With the Agile Compact Interceptor, the US Navy wants to carry 2 hypersonic interceptors per silo

The US Navy's Agile Compact Interceptor program is one of these new Pentagon initiatives, initiated to respond to recent lessons from Ukraine and the Red Sea.

It must give rise to a new missile designed to intercept hypersonic and endoatmospheric ballistic threats, compact enough so that two missiles can be siled in a single cell of the VLS Mk41.

The Pentagon's 2025 finance bill provides the opportunity to learn more about this program intended to respond to three concomitant emergencies: the decline in the number of escorts and VLS of the US Navy in the eight years to to come, the increase in the anti-ship ballistic threat on a planetary scale, and the arrival of hypersonic anti-ship missiles, requiring new means of interception, beyond the SM-2/3-6, ESSM and Ram already in service.

Intensive use of surface-to-air and anti-ballistic missiles in the Red Sea requires a response from the US Navy

If the conflict in Ukraine was rich in many lessons, whether it be the use of armored vehicles, the predominance of artillery, the role of ground-air defense, the omnipresence of drones and electronic warfare, the intervention of Western navies to protect maritime traffic in the Red Sea from Houthi missiles and drones, constituted the first major engagement of naval units in 40 years, and the Falklands War.

SM-6 launched by a US Navy Arleigh Burke in the Red Sea
Launch of an SM-6 missile by a US Navy Arleigh Burke-class destroyer in the Red Sea.

Thus, as the combats between the Royal Navy and the Argentine air forces, in 1982, shaped in many aspects the evolution of the doctrines and capabilities of surface units, for many years, this engagement, still ongoing, is already beginning to significantly influence the architectures of surface combatant units, frigates and destroyers, the very ones which are on the front line against Houthi missiles.

Among these RETEX, one of the most significant concerns the intensive use of surface-to-air and anti-ballistic missiles, to counter the drones, cruise missiles and anti-ship ballistics fired continuously by Tehran's Yemeni allies.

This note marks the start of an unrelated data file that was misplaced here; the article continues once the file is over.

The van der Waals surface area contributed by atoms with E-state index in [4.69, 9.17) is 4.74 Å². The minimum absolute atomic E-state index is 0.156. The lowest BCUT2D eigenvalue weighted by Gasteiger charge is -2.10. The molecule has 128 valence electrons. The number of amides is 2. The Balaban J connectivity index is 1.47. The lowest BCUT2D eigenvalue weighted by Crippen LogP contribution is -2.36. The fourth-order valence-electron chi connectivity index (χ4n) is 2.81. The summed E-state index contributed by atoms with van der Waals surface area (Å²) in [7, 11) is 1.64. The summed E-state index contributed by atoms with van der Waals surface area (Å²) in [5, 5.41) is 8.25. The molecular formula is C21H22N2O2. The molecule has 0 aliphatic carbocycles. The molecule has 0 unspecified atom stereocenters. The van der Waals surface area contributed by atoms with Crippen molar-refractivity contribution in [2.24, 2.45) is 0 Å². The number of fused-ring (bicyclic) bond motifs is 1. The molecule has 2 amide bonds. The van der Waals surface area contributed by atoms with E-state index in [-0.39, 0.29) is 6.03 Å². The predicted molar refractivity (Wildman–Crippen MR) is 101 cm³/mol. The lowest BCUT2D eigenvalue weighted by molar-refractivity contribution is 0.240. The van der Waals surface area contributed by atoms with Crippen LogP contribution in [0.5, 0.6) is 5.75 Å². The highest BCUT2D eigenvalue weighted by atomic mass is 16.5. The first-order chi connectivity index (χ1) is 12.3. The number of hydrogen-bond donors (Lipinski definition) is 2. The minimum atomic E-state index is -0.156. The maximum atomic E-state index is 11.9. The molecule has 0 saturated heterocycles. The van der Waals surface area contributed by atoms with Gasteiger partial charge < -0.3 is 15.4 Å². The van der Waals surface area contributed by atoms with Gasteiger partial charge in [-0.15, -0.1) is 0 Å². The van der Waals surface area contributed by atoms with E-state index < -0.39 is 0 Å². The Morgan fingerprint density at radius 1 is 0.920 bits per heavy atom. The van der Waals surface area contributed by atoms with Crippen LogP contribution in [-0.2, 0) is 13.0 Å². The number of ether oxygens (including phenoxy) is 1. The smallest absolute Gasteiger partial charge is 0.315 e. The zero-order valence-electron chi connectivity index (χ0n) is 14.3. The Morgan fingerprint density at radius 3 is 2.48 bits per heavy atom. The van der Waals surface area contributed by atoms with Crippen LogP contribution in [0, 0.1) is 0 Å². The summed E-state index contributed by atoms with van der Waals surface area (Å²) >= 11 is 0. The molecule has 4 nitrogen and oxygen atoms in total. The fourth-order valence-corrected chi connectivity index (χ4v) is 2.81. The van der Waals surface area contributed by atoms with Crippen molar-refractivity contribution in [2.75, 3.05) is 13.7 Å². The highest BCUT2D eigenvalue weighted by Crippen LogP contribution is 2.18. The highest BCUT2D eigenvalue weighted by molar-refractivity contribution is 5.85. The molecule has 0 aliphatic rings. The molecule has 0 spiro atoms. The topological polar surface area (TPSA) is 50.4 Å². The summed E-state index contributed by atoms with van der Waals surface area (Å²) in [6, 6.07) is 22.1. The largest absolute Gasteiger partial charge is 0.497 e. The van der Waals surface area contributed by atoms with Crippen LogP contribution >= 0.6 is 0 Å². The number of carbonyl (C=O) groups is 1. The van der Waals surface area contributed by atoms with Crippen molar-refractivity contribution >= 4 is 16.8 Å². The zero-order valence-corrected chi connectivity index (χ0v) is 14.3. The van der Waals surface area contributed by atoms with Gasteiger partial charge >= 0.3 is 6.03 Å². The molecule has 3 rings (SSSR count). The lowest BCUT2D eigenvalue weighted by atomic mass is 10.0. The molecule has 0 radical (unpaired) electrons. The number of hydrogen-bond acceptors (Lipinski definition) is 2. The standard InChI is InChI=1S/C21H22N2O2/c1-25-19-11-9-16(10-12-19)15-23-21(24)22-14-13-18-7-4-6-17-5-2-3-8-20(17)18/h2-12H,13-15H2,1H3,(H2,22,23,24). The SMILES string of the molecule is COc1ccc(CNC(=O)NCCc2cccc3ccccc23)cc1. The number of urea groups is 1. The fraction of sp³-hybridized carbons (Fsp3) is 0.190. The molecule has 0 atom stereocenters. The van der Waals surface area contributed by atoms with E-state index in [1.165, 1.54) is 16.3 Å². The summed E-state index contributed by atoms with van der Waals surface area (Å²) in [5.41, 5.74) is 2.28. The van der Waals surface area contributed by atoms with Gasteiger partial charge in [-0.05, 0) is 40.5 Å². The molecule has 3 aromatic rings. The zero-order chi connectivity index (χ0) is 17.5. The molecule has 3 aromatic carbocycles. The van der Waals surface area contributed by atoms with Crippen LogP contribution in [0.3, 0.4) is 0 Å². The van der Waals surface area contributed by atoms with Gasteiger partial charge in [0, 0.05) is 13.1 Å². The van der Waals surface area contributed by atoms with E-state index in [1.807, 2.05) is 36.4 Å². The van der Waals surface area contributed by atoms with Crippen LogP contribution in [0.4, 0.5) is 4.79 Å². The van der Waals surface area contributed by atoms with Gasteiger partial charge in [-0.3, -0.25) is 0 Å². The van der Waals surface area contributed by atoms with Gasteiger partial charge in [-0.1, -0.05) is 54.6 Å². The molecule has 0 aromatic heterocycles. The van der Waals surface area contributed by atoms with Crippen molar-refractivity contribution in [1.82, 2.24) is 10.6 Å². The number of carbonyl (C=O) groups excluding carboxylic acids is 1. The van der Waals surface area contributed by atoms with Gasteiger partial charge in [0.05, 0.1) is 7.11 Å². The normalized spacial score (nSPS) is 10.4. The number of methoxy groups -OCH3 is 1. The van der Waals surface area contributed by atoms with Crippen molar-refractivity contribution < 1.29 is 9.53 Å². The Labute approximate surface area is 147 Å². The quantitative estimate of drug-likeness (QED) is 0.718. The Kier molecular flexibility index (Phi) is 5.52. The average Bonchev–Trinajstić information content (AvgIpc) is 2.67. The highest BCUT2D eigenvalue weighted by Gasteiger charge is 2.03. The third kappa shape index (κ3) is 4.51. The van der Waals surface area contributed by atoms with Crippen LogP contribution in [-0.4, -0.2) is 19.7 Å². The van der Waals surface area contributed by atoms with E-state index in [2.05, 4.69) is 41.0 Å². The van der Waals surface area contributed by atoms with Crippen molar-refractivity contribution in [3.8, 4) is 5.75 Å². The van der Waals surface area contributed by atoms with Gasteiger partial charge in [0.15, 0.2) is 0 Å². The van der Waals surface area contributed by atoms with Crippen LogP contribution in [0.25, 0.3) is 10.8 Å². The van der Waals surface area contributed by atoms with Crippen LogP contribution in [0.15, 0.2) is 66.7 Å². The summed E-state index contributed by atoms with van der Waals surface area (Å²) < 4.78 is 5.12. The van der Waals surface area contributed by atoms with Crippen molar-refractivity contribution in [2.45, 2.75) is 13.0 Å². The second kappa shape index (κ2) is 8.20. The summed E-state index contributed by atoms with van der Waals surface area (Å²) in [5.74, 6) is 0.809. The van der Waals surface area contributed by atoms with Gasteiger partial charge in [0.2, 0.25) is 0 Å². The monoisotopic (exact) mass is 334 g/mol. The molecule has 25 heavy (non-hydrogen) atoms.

Indeed, although being one of the poorest countries on the planet, with a GDP less than $21 billion, even less than North Korea ($30 billion), Sanaa does not seem to encounter any difficulty in renewing its stocks. attack drones and anti-ship missiles.

In addition to the financial problem represented by the use of a missile costing more than $1 million to shoot down a drone costing several tens of thousands of euros, this uninterrupted use of precision munitions by the Yemeni forces has generated an effect which was, until now, only considered by the Navy in the context of a high or very high intensity engagement.

Indeed, the destroyers and frigates deployed to protect civilian maritime traffic in the Red Sea consume their ammunition stocks very quickly, too much, forcing them to stay in the area for a shorter period of time. The problem is even more sensitive regarding anti-ballistic weapons, few in number on board a reduced number of Aster 30 naval units on French, Italian and British frigates, and SM-6 for American destroyers.

Launch of an Aster missile aboard a British Type 45 destroyer in the Red Sea
The Aster 30 and SM-6 are the only two naval missiles to have recorded successful interceptions of anti-ship ballitic missiles in combat to date.

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